MadSci Network: Chemistry

Re: Solubility of covalent bonded compounds.

Date: Sun Jan 31 14:53:54 2010
Posted By: Jerry Franzen, Chemistry Teacher
Area of science: Chemistry
ID: 1260799562.Ch

The interactions of nonpolar compounds with each other are based on 
dispersion (or Van der Waals) forces.  These are weak attractive forces 
that arise from temporary dipoles that form in nonpolar compounds.  These 
temporary attractive forces arise from the attraction of temporary 
oppositely charged poles of the temporary dipoles.  For more information 
on disperaion forces see

These are the forces that hold I2 molecules together in iodine solid.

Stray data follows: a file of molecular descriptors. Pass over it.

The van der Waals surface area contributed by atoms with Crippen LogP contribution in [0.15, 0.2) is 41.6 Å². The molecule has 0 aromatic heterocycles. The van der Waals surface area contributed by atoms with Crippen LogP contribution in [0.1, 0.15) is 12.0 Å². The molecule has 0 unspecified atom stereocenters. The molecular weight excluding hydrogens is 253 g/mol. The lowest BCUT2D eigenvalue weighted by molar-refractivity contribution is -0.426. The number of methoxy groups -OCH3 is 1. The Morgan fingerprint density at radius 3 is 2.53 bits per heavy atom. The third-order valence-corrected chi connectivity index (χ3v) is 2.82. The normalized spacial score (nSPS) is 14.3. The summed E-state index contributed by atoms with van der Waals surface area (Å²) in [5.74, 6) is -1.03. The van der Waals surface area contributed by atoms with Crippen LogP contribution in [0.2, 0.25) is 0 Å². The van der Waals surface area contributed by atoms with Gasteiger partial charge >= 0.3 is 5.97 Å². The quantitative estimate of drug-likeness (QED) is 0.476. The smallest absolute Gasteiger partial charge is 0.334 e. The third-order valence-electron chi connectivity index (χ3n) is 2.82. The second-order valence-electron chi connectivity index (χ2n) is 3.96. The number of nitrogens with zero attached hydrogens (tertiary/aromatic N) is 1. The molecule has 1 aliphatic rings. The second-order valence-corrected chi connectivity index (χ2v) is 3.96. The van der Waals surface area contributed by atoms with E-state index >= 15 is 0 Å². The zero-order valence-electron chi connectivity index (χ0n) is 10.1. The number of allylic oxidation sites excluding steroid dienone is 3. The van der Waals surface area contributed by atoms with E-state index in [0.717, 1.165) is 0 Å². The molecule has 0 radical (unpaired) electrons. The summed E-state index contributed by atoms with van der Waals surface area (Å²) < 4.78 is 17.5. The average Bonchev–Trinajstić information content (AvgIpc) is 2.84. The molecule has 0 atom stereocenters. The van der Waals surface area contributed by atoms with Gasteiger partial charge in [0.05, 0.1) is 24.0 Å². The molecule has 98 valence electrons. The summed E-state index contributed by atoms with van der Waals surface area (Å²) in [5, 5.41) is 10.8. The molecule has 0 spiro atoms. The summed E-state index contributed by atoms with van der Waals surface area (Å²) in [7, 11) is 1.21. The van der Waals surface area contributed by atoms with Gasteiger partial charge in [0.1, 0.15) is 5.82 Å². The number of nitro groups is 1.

These are also the type of forces that would attract an I2 molecule to a 
glycerol molecule.

In water, there are disperaion forces, strong diple-dipole forces and even 
stronger hydrogen bonding forces.  The combination of all of these make 
the water molecules so attracted to each other that the I2 molecules (or 
other nonpolar molecules) canot break in between the water molecules to 
dissolve; they are kept apart as a separate nonpolar phase.  I2 is only 
very slightly soluble in water. The polar and hydrogen bonding forces are 
not as strong in glycerol, so I2 has a better chance of breaking in 
between the glycerol molecules and interact with them favorably through 
the dispesion forces.

Incidently, I2 can be rendered soluble in water by having I- ion dissolved 
in the water.  Then the I2 molecules are converted to I3- ions which are 
soluble because of the ion/dipole attractions with water, as is the case 
with the Na+ and Cl- ions.

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